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In 1898, in a war marking the emergence of the United States as a major imperial power, the United States wrested from Spain its remaining colonies in the Caribbean and Pacific: Cuba, Puerto Rico, Guam, and the Philippines. The short-term trigger of the war was the events in Cuba, with the Cuban revolutionaries on the verge of defeating the Spaniards and achieving outright independence. The sensationalist “yellow journalism” of the Hearst newspapers, which popularized the perception that the Spaniards were inhuman brutes committing atrocities against the childlike Cubans, had played a key role in laying the groundwork for U.S. intervention in Cuba.
The explosion aboard the U.S. battleship Maine in Havana Harbor on February 15, 1898, which killed more than 260 people, provided the casus belli that the United States had sought. On April 25 the U.S. Congress, at President William McKinley’s request, declared war on Spain. Historians generally agree that the longer- term causes of the war were rooted in the previous eight decades of U.S. interest in acquiring Cuba; the late 19th-century process of European empire-building in Asia and Africa, which heightened U.S. policymakers’ desire to compete with European powers for markets and territory; and the desire of political leaders to distract the nation’s attention from pressing domestic issues, including a severe economic depression and an upsurge in labor and popular unrest. More recent scholarship also emphasizes the desire of a new generation of political leaders, epitomized by McKinley’s assistant secretary of the navy Theodore Roosevelt, to prove their “manliness” by going to war, as their predecessors had done in the U.S. Civil War.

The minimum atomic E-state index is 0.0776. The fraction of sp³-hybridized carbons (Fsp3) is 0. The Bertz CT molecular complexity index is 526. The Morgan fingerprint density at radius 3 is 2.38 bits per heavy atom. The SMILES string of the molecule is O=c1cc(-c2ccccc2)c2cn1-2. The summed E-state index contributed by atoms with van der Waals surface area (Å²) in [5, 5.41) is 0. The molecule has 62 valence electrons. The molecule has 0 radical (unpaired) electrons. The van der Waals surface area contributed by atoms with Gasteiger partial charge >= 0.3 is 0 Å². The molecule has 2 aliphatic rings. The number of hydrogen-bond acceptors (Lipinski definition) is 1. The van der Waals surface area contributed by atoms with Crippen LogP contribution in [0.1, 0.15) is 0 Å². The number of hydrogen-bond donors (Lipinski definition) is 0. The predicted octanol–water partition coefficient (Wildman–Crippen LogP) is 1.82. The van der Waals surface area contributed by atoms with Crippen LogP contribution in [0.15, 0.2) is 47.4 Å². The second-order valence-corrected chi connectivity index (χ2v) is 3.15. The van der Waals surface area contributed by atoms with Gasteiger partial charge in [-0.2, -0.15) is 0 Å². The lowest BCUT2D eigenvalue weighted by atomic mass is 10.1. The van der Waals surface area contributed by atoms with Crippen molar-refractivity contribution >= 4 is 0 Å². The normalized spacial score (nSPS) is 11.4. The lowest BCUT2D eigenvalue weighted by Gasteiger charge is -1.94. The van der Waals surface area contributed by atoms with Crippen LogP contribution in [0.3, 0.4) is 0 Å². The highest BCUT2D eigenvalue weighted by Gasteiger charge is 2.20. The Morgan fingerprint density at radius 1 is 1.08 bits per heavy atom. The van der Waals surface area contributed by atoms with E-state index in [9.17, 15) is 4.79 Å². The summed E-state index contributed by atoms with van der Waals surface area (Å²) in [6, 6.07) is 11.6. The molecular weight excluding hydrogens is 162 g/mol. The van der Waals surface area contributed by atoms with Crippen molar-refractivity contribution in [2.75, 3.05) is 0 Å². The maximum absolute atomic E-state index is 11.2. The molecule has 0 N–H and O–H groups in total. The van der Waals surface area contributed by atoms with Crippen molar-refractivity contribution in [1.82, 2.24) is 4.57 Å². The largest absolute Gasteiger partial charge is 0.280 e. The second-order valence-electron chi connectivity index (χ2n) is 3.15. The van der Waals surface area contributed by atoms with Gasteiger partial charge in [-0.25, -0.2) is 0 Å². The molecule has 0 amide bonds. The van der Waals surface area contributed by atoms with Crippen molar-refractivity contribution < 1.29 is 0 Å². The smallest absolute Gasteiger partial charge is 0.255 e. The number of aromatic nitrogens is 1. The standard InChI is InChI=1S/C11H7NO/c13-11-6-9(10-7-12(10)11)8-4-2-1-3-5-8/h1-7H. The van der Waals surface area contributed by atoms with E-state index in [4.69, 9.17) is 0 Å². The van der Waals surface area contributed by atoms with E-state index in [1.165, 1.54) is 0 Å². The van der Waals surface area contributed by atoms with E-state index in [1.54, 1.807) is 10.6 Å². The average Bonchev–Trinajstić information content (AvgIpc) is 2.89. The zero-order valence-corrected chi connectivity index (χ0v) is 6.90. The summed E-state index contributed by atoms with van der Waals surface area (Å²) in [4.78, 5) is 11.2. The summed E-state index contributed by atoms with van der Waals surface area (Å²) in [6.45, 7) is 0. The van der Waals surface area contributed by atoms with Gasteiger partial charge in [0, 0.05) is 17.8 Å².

Called the “splendid little war” by U.S. Secretary of State John Hay, the war with Spain began in April and was concluded in August. Altogether, some 5,660 U.S. military personnel died in the war—460 in battle or of wounds suffered in battle, and 5,200 from disease. Casualties among Spaniards, Cubans (in their war of independence), and Filipinos were much higher. At the same time as U.S. forces were invading Cuba, another contingent occupied Puerto Rico; the U.S. military ruled Puerto Rico until the Foraker Act of 1900, which ended military rule and set up a colonial administration. Puerto Rico became a U.S. territory in 1917 with the Jones Act, a law that also made Puerto Ricans U.S. citizens.
In the Pacific, the U.S. quickly defeated Spanish forces in the Philippines, though “pacifying” the colony proved far more difficult. On May 1, 1898, the fleet of U.S. Commodore George Dewey entered Manila Bay and destroyed the Spanish fleet anchored there; U.S. forces occupied the capital city of Manila in July. Soon afterward, a nationalist resistance movement against the U.S. occupation erupted under the leadership of Emilio Aguinaldo. The war against Aguinaldo’s forces lasted nearly four years, involved some 200,000 U.S. troops, and resulted in the deaths of more than 50,000 Filipinos. In March 1901 U.S. forces captured Aguinaldo, severely weakening the resistance movement, and by 1906, U.S. forces had triumphed.
The Spanish-American War formally ended in December 1898 with the Treaty of Paris, which granted the United States formal control of Cuba, Puerto Rico, Guam, and the Philippines, in exchange for $20 million. In the United States, debates swirled about the terms of the treaty and the fate of the conquered territories. Some favored annexation, others independence, and still others various forms of formal and informal colonization. After much debate, the U.S. Senate ratified the Treaty of Paris on February 6, 1899. The precise nature of U.S. rule that emerged in later years changed over time and varied from territory to territory, as evidenced by the formal independence of Cuba in 1902 (with the United States retaining control of Guantanamo and limiting the Cuban government’s right to conduct an independent foreign policy, by the terms of the 1901 Platt Amendment), the formal independence of the Philippines in 1946, and the contemporary commonwealth status of Puerto Rico and Guam.
- Bradford, James C., ed. Crucible of Empire: The Spanish American War and Its Aftermath. Annapolis, MD: Naval Institute Press, 1993;
- Hoganson, Kristin L. Fighting for American Manhood: How Gender Politics Provoked the Spanish-American and Philippine-American Wars. New Haven, CT: Yale University Press, 1998.
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